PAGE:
There is nothing more pampering than a pedicure. The feet submerging into that slightly soapy water (never too hot, never too cold), the clipping of the nails with muted snips, the balmy cream running from toe to ankle in gentle swirls, the Oh-my-God-please-may-it-never-end foot massage, the baptismal immersion back into the water. Each step furthers you toward Nirvana — a state I would more consistently reach were it not for those unwieldy dryers that are like toasters for your feet. I don’t find manicures as luxuriant, but I do like the dipping of the fingernails into the bowl, since it reminds me of a very fancy restaurant. And the back massages (which I highly recommend).
Of course, the painting of the finger (or toe) nails to fit mood and place and time is as much a reason I get manis and pedis as any of the above. My favorite polishes to use span the color wheel — pink for summer (what I have on now), red for fall, bluish for winter, purple for spring. But we all know that no matter what color you choose, the most exquisite manicures and pedicures are done by trained professionals (even if you’ve honed your ability to do them at home). So before I get into my favorite shades, I must call out my favorite place to paint my nails — Vanity Projects, which is tucked between odd-lot retailers and metal-shuttered storefronts on a block in New York’s Chinatown. (There’s also a location in Miami.) In New York, a sorry-ass sign directs you up a creepy set of stairs to the second-floor salon, whose nondescript door looks like it opens into a pill mill. The interior is neither sparkling nor gleaming, but the stylists are true artists, each with their own distinct artistry. The intricacy of their work defies comprehension (and, I should note, can thus come at a high cost); several years ago one stylist did each of my nails in an S&M motif, decorating them with whips, handcuffs, and arm binders. The only thing missing was a mechanism whereby I could press one of the nails and a baseball bat would jump out and beat me.
But back to my favorite polishes. Most of them come from O.P.I and Essie, brands that are pretty much everywhere. If you want to go upscale, I do suggest Tom Ford. Christian Louboutin’s polish, with its distinctive bottle rising in the shape of a stiletto heel, would be fine if you are looking to stab someone and forgot your switchblade. Otherwise, stick to the shoes.
O.P.I polishes come in over 200 different shades. Picking the right one is dizzying, but if you can’t find something suitable to fit your emotion of the moment, something is seriously wrong. The colors — like this shiny, purpley “Berry Fairy Fun” — really pop, and the brand has a vast array of product lines: neon, summer shade, pride nails, vacation nails, music festival nails, job interview nails, painted nails. But no white-collar-criminal nails to color coordinate with your prison uniform? Just think how fabulous Bernie Madoff would look.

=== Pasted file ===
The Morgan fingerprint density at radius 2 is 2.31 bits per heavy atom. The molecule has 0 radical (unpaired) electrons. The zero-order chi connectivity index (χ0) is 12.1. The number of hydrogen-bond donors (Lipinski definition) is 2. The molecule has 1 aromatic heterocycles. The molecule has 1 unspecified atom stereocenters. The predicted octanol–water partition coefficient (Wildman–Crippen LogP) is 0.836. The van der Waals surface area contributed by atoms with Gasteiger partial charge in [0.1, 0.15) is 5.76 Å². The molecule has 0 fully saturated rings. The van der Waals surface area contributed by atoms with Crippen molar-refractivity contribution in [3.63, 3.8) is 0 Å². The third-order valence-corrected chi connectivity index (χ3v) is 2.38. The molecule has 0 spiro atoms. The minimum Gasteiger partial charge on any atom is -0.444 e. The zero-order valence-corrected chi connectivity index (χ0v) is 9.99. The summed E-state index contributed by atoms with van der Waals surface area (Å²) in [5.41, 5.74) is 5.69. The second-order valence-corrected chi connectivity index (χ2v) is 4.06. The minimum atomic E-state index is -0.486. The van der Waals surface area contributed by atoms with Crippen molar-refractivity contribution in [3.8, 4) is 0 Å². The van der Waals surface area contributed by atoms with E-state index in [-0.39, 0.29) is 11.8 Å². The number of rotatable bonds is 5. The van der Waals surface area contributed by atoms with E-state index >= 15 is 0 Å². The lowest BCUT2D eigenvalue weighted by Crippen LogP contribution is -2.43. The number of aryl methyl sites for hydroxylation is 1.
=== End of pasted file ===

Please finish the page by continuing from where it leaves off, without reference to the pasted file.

A Little Guilt Under the Kilt (which in my case shouldn’t make anyone feel guilty except me), is a shade of crimson bold enough to shock the shit out of my straight white male friends — not a terribly hard thing to do, for the record. OPI claims that its products can last up to three weeks, and it is a boast that holds true. Gels and acrylics can even last longer, but removing them at home requires the willingness to burn your hands off.
Essie has even more shades — over 300. Once again, a little excessive, but I do admire the marketing imagination in coming up with nonsensical names for what are still basic colors. Like this hue I like, which to me looks like pink, but the brand inexplicably calls “Around the Bend.”
I also like this light-gray color, which Essie says has a light-blue tint and calls “Press Pause.” I suppose the name works for somebody who is simultaneously a fashion climber and insecure — “I won’t be caught dead without my ‘Press Pause.’”
For a nude-ish color, I go with this light-brown polish called “Cliffhanger.” Like with O.P.I, the application of any Essie polish is long lasting.
You have to decide whether the price is worth it, but if it is, Tom Ford’s dark colors really are luscious. The “Bordeaux Lust” is a rich and voluptuous dark red, the ultimate in femme fatale. I think it’s divine for autumn, and also for digging your nails into someone you really hate.
Ford’s “Black Cherry,” which is more of a dark brown, is good for when you are feeling serious and confident and think your boss is a complete asshole who talks too much.
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